April 15, 2015
After appetizers last weekend in cities such as Paris, Rotterdam, Vienna and Milan, it’s time for the main course of the spring marathon season. Next week (Monday) begins in Hopkinton with the 119th running of the Boston Marathon and finishes at Buckingham Palace with the world’s most competitive marathon – the 35th Virgin Money London Marathon (Sunday). Both races should be fantastic.
Over the next two weeks, we’ll spend thousands of words previewing and analyzing each race. We begin today with the international men’s field in Boston, which is headlined by former world record holder Patrick Makau (2:03:38 pb) of Kenya and 2013 Boston and Dubai champion Lelisa Desisa (2:04:45 pb, also 2013 WC and 2014 NY runner-up) of Ethiopia. In all, there are five men who have broken 2:05 for the marathon, and five more who have broken 2:07. In addition to Makau and Desisa, last year’s runner-up Wilson Chebet returns (2:05:27 pb, 4 times under 2:06), along with 2012 champ Wesley Korir (2:06:13 pb) and 2010 NYC champ Gebre Gebremariam (2:04:53 pb) of Ethiopia. Two-time world champion Abel Kirui (2:05:04 pb) and half marathon world record holder Zersenay Tadese are two other big names entered in Boston.
Of course Americans such as defending champ Meb Keflezighi, Dathan Ritzenhein and Nick Arciniaga will be running as well. We’ll get to them later this week in a separate article. The main details for Boston are listed below, followed by a comprehensive breakdown of the international men’s field.
What: 119th Boston Marathon
When: Monday, April 20, 2015. Elite women start at 9:32 a.m. ET; elite men start at 10:00 a.m. ET.
Where: Hopkinton to Boston, Massachusetts
How to watch: Live on Universal Sports Network or UniversalSports.com starting at 8:30 a.m ET. Those who don’t subscribe to Universal Sports can also watch live online at watchlive.baa.org. In Boston, WBZ4 will provide local coverage. Universal Sports will also have an hour-long preview show on Sunday at 4 p.m. ET.
Prize money (amount is the same for men’s and women’s races)
1st: $150,000 6th: $12,000 11th: $2,600
2nd: $75,000 7th: $9,000 12th: $2,100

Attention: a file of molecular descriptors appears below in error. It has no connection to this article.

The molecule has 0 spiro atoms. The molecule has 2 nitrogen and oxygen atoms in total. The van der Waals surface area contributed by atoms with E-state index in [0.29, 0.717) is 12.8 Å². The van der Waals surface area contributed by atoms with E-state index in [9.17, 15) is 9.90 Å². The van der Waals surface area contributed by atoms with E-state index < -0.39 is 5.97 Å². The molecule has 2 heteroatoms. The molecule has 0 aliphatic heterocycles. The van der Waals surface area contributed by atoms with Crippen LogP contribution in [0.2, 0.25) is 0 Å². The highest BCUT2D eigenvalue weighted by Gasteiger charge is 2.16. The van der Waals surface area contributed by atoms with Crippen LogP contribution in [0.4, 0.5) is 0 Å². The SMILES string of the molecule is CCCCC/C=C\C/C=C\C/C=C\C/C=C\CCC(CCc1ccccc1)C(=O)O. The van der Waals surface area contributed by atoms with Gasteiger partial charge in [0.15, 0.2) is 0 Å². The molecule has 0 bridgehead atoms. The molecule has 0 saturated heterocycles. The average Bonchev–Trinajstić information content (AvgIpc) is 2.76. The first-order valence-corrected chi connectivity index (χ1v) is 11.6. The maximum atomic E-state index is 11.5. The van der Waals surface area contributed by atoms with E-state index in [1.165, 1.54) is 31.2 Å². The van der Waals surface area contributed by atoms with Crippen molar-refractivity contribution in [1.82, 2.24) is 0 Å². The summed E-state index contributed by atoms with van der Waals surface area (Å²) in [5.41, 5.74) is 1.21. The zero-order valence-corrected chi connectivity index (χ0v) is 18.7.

3rd: $40,000 8th: $7,400 13th: $1,800
4th: $25,000 9th: $5,700 14th: $1,700
5th: $15,000 10th: $4,200 15th: $1,500
Abbott World Marathon Majors
Boston is one of six Abbott World Marathon Majors (AWMM) events (Tokyo, Boston, London, Berlin, Chicago, New York). AWMM changed its scoring system earlier this year (previously, champions were crowned over a two-year cycle; now the cycle is one year plus one race). Currently we are in AWMM Series IX, with the standings as follows after one race (Tokyo):
1. Endeshaw Negesse, 25 points
2. Stephen Kiprotich, 16 points
3. Dickson Chumba, 9 points
4. Shumi Dechasa, 4 points
5. Peter Some, 1 point
At the end of the series (which concludes at the 2016 Tokyo Marathon), the athlete with the most points wins the $500,000 grand prize. Scoring is 25 points for a win, 16 for 2nd, 9 for 3rd, 4 for 4th and 1 for 5th. Only two races can count in a given series.
A Return to Normalcy?
Last year marked the first year since 1983 in which an American man broke the tape at the finish line on Boylston Street. And as exciting as it was to see Meb Keflezighi win Boston – just a year after the tragic finish-line bombing – the odds are against another American victory on Monday. Remember, heading into last year’s race, we estimated an American’s odds for victory at somewhere between 1/27 (3.7%) and 1/19,813 (.0051%).
Over the past quarter century, foreigners have dominated Boston, specifically Kenyans, who have won 19 of the past 24 editions. That’s a level of dominance unmatched at the other Abbott World Marathon Majors events over the same time frame (we’ve excluded Tokyo, which only took its current form in 2007).